Chanel M. Sutherland of Montreal has captured the 2021 CBC Nonfiction Prize for her tense and compelling piece "Umbrella", which explores racial microaggressions in a complicated friendship between Sutherland's teenage self and a white classmate.
"The story comes from a lifetime of uncomfortable moments where I was reminded ― whether with direct intentions or not ― of my 'otherness.' As a Black woman, racial microaggression is nothing new to me, but somehow I am always shocked when it occurs," said Sutherland, describing the origins of the piece. "I tend to step around these errant comments or behaviours and seethe in silence. A silence born from being told too many times that 'they didn't mean it that way' or 'it's just a harmless joke.'"
As the grand-prize winner, Sutherland will receive $6,000 from the Canada Council for the Arts and her story has been published on CBC Books, where you can read it for free. She will also receive a two-week writing residency at Banff Centre for Arts and Creativity.
Her winning entry was chosen from more than 2,000 submissions from across the country. Jurors Jenny Heijun Wills, M.G. Vassanji, and Tim Cook praised the piece, saying it is written with "a restraint that characterizes its speaker in masterful ways. Here is a story about Black girlhood that bespeaks the ironic ways desire, belonging, and acquiescence are, at times, inextricable. The result is a compelling, lively, and informative piece that offers insight as it deploys literary skill from beginning to end."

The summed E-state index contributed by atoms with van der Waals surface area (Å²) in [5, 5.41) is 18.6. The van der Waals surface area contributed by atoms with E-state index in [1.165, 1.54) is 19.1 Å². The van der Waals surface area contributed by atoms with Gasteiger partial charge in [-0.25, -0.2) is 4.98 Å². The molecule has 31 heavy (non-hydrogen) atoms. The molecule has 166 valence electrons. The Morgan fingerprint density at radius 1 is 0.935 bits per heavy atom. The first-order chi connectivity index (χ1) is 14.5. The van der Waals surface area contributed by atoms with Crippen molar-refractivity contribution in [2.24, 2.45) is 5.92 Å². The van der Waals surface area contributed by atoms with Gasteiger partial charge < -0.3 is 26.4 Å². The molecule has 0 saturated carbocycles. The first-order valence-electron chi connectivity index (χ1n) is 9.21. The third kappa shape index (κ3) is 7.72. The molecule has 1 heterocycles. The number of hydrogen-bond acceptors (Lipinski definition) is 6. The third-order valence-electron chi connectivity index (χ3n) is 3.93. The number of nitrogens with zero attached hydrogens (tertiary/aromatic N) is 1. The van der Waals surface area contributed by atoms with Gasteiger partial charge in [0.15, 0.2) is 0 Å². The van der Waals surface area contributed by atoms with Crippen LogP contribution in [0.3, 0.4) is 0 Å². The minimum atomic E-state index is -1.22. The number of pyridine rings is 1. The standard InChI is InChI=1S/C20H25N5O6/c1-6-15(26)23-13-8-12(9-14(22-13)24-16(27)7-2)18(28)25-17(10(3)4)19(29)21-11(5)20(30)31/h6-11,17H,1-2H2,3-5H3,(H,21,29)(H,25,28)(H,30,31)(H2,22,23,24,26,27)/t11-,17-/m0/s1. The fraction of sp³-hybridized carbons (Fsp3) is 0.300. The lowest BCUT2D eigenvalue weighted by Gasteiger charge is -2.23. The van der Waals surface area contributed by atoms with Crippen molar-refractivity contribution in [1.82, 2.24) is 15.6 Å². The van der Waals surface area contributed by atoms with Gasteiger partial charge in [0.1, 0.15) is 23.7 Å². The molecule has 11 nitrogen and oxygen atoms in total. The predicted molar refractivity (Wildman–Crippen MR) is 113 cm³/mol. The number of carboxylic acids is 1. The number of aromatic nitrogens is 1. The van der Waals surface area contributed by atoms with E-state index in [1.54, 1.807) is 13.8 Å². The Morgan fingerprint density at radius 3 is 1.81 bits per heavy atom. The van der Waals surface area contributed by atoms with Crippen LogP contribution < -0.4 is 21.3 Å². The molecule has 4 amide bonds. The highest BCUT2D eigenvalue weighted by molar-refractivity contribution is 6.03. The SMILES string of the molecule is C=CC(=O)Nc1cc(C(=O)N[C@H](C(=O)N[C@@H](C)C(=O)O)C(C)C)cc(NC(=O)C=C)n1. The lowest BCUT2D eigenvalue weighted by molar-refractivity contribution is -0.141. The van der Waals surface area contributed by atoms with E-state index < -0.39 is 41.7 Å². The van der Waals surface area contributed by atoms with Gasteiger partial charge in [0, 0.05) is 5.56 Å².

Sutherland reacted to her win saying "I still cannot believe [it], especially with so many talented writers on the longlist. I set out with one goal for 2021, and it was to write a story that I was proud of and send it out into the world. Writing Umbrella was a challenging experience because I had to restrain myself. There were so many emotions that I felt and connected to during the process... This whole experience is like walking in a dream!"
Four runners-up for the 2021 CBC Nonfiction Prize will each receive $1,000 from the Canada Council for the Arts: Alison Hughes of Edmonton for Funhouse Mirrors; Barbara Mackenzie of Yellowknife for Northern Spring; Lee Thomas of Fredericton for My Summer Body; and Sarah Van Goethem of Bothwell, Ont. for A Borrowed Husband.
For more information on the CBC Literary Prizes, please visit CBCBooks.ca